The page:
SBEA Members Participate in Hill Events
On April 17, the Senate Banking, Housing and Urban Affairs Committee held a hearing entitled: “Export-Import Bank Reauthorization: Saving American Jobs and Supporting American Exporters.” Sonya Kostadinova, a board member of the Small Business Exporters Association (SBEA)—the international trade arm of NSBA—testified before the committee on behalf of NSBA/SBEA. NSBA First Vice Chair, and SBEA Board Member David Ickert also provided testimony before the committee.
Ex-Im Bank is an independent federal agency that helps create and maintain U.S. jobs by filling gaps in private export financing at no cost to American taxpayers. The Bank provides a variety of financing mechanisms, including working capital financing, export-credit insurance and financial guarantees to help foreign buyers purchase U.S. goods and services.
This was a timely hearing, as the current Ex-Im Bank extension is set to expire at the end of May, 2012 and includes no increase in its lending cap which could cause major stoppages in new lending and support to small businesses, such as Transcon, when they need it most.
Most recently, the Senate did attempt to move forward on reauthorization language during debate over the Jump-Start Our Business Start-ups (JOBS) Act (H.R. 3606.). However, Ex-Im Bank reauthorization fell to partisan maneuvering when the Senate failed to reach cloture on an amendment by Sens. Maria Cantwell (D-Wash.), Tim Johnson (D-S.D.), Lindsey Graham (R-S.C.) and Richard Shelby (R-Ala.) which would have reauthorized Ex-Im Bank through Sept. 30, 2015, and increased the cap—to $140 billion—on its lending authority.
During the hearing, several senators indicated that, despite concerns raised by some House members, a bipartisan deal appears to be within reach. Efforts to renew the Bank’s charter have run into objections from some who say it is unnecessary government interference in the market and have gone so far as to call it “corporate welfare.” However, it is important to note that the Bank is fully self-funding and highly profitable, sending substantial sums to the U.S. Treasury each year. Over the last five years, Ex-Im Bank has made net revenue through the fees it charges, earning $1.9 billion for taxpayers over the last five years.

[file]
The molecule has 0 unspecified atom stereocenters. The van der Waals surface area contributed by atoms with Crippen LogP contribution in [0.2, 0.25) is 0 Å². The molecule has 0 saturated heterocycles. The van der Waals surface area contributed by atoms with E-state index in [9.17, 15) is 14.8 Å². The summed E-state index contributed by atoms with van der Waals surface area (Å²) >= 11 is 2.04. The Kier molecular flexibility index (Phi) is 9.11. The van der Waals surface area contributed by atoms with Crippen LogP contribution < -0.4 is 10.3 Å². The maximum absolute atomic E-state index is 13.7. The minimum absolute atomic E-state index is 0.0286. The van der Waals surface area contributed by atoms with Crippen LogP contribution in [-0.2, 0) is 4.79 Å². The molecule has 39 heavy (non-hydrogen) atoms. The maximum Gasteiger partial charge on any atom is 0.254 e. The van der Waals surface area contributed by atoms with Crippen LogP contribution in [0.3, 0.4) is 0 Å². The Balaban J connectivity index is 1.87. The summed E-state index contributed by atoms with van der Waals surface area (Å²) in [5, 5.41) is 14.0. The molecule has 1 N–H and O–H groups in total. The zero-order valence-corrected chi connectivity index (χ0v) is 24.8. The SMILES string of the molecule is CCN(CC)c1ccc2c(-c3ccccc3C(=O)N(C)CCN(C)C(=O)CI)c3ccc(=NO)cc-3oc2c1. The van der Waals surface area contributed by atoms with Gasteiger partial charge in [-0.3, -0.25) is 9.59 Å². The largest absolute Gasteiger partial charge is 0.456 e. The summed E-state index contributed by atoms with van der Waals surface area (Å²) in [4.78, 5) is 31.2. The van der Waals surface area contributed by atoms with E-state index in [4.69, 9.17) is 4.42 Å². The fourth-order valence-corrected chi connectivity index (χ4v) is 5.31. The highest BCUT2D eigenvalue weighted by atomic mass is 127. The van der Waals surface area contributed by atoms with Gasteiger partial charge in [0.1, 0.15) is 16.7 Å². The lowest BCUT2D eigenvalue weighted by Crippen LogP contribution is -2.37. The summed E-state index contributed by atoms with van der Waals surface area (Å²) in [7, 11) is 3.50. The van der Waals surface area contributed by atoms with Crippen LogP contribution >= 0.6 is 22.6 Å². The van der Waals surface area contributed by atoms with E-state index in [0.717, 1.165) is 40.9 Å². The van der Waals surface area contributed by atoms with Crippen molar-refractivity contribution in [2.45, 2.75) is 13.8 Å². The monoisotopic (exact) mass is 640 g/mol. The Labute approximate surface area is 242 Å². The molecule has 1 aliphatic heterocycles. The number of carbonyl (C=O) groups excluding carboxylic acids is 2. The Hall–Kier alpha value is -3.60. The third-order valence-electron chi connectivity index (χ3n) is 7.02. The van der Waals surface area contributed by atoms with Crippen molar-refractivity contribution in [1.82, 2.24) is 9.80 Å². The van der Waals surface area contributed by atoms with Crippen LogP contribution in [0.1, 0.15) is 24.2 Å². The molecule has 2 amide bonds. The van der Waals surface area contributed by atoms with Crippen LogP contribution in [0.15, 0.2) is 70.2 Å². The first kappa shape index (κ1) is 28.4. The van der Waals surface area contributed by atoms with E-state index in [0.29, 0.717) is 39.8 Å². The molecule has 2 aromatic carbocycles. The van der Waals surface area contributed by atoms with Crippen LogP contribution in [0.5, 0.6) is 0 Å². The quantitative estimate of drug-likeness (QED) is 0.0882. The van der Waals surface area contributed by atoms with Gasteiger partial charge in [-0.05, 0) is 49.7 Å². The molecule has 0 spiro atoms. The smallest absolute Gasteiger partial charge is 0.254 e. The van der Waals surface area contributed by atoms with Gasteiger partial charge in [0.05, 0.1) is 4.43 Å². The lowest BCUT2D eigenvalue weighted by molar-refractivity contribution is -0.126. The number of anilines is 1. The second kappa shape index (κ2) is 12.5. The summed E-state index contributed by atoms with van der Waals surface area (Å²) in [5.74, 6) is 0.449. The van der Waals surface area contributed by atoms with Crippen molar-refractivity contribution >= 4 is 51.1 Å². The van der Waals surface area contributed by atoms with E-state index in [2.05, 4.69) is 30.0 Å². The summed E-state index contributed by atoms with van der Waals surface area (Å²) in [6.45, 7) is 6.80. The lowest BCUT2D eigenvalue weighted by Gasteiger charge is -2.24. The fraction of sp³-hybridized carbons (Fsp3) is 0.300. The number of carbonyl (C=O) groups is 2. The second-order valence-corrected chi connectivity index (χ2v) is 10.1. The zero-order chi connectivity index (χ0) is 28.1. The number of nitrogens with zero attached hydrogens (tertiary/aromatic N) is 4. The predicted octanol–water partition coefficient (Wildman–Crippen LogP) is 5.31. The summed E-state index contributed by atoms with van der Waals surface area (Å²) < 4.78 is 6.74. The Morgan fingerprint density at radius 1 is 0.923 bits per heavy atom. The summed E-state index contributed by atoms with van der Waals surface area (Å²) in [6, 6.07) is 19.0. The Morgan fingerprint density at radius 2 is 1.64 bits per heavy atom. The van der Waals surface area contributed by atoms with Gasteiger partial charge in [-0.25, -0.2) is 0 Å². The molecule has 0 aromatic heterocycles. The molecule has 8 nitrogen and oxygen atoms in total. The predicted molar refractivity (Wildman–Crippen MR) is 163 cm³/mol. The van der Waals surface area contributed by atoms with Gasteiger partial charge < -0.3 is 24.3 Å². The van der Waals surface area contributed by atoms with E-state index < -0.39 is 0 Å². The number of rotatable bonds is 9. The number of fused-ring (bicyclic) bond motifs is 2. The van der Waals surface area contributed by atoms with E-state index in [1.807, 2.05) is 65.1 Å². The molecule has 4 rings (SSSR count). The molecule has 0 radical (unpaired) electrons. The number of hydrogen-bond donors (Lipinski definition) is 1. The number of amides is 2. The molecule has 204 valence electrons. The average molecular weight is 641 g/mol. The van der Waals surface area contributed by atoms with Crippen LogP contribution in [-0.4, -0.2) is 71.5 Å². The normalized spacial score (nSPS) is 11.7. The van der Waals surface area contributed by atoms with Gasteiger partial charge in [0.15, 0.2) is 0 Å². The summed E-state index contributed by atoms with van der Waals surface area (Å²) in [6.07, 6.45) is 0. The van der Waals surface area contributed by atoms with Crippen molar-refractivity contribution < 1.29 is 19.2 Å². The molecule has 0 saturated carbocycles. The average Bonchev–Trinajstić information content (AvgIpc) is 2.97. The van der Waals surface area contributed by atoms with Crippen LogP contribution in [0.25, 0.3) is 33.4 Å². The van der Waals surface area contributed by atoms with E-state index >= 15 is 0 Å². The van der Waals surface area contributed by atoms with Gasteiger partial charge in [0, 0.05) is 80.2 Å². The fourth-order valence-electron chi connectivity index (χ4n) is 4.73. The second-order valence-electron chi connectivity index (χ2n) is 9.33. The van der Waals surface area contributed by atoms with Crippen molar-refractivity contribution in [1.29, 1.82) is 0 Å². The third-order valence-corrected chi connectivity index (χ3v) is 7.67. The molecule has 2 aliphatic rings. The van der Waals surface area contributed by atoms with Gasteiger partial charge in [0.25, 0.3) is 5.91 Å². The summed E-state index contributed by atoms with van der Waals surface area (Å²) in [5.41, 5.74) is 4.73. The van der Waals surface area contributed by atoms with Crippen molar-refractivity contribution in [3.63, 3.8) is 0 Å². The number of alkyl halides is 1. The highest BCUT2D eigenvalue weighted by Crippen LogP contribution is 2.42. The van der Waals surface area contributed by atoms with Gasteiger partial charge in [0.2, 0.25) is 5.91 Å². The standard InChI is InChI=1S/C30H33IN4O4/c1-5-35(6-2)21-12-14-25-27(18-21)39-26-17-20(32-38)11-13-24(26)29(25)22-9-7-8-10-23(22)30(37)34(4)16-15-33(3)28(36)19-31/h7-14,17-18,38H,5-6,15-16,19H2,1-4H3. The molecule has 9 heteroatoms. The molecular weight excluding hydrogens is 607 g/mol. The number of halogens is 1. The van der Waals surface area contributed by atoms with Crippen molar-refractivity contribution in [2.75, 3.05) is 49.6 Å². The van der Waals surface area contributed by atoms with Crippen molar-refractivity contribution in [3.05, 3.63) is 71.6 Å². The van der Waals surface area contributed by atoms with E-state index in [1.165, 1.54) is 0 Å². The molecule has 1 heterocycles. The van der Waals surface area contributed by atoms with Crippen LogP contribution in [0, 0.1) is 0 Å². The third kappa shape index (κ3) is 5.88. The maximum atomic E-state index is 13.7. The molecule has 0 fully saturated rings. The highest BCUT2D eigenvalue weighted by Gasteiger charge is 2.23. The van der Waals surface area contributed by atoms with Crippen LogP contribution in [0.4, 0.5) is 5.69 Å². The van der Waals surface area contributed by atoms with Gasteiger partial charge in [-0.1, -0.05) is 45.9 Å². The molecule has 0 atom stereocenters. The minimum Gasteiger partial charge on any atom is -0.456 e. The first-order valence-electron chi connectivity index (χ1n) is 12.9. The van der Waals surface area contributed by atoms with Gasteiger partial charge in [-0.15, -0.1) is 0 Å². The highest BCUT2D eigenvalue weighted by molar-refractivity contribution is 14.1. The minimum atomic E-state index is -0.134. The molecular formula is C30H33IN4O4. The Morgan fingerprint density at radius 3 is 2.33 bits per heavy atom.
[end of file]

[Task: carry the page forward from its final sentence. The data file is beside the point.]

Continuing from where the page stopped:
In addition to testifying before the Senate, Chris Davis of Five Peaks Technology in Muskegon, Michigan–along with Ickert and other small exporters–participated in a briefing for Senate staff on April 11 to share the small-business perspective on the critical role Ex-Im Bank plays in helping grow U.S. exports and create American jobs. Their stories were well-received by the myriad staffers in attendance.
Highlighted at the both the hearing and the briefing, was the fact that last year, the Bank supported more than $41 billion in exports from more than 3,600 companies – 85 percent of which were small businesses. Those exports, in turn, supported roughly 290,000 American jobs. Most of these companies are competing against international companies that receive vastly more financing from their governments. Germany, France and India provided seven times more export assistance as a share of GDP than did the U.S. in 2010.
The Bank has historically had bipartisan support and last September the Senate Banking Committee unanimously passed a bill to renew the Bank’s charter to 2015 and raise its lending authority to $140 billion, from the current $100 billion level.
However, that bill never reached the full Senate and instead was the target of partisan politics. Fortunately, leadership from both sides now appears to more open to discussions in trying to find a compromise between two differing approaches that all sides can support.
SBEA has been an outspoken proponent of a long-term reauthorization for Ex-Im Bank along with an increase in their exposure cap to $140 billion. As noted in the comments made by Ickert, Kostadinova and Davis, short term extensions have a paralyzing effect on small exporters, many of whom rely on Ex-Im financing and simply cannot proceed with deals—even in the presence of interested customers—without the support and stability of Ex-Im Bank.
Please click here to view Kostadinova’s full testimony.